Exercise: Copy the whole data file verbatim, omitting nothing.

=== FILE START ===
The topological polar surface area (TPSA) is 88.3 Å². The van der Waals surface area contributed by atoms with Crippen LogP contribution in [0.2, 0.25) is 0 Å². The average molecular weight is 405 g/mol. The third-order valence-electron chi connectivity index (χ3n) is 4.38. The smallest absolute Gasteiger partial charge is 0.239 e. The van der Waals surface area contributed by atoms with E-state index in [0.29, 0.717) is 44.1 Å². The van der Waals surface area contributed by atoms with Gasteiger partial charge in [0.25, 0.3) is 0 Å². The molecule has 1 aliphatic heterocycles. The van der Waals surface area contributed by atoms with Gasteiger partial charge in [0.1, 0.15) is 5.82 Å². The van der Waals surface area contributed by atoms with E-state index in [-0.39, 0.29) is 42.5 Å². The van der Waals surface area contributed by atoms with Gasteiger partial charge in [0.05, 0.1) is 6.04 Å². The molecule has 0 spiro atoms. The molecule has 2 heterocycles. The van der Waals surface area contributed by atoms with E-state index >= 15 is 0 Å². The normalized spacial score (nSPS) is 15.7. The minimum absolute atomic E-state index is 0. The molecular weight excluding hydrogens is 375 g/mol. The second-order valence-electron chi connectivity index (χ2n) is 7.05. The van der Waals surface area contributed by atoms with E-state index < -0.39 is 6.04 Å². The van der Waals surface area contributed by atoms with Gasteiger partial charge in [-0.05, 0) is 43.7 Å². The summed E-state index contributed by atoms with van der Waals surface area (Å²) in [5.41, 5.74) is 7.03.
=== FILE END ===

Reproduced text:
The topological polar surface area (TPSA) is 88.3 Å². The van der Waals surface area contributed by atoms with Crippen LogP contribution in [0.2, 0.25) is 0 Å². The average molecular weight is 405 g/mol. The third-order valence-electron chi connectivity index (χ3n) is 4.38. The smallest absolute Gasteiger partial charge is 0.239 e. The van der Waals surface area contributed by atoms with E-state index in [0.29, 0.717) is 44.1 Å². The van der Waals surface area contributed by atoms with Gasteiger partial charge in [0.25, 0.3) is 0 Å². The molecule has 1 aliphatic heterocycles. The van der Waals surface area contributed by atoms with Gasteiger partial charge in [0.1, 0.15) is 5.82 Å². The van der Waals surface area contributed by atoms with E-state index in [-0.39, 0.29) is 42.5 Å². The van der Waals surface area contributed by atoms with Gasteiger partial charge in [0.05, 0.1) is 6.04 Å². The molecule has 0 spiro atoms. The molecule has 2 heterocycles. The van der Waals surface area contributed by atoms with E-state index >= 15 is 0 Å². The normalized spacial score (nSPS) is 15.7. The minimum absolute atomic E-state index is 0. The molecular weight excluding hydrogens is 375 g/mol. The second-order valence-electron chi connectivity index (χ2n) is 7.05. The van der Waals surface area contributed by atoms with E-state index < -0.39 is 6.04 Å². The van der Waals surface area contributed by atoms with Gasteiger partial charge in [-0.05, 0) is 43.7 Å². The summed E-state index contributed by atoms with van der Waals surface area (Å²) in [5.41, 5.74) is 7.03.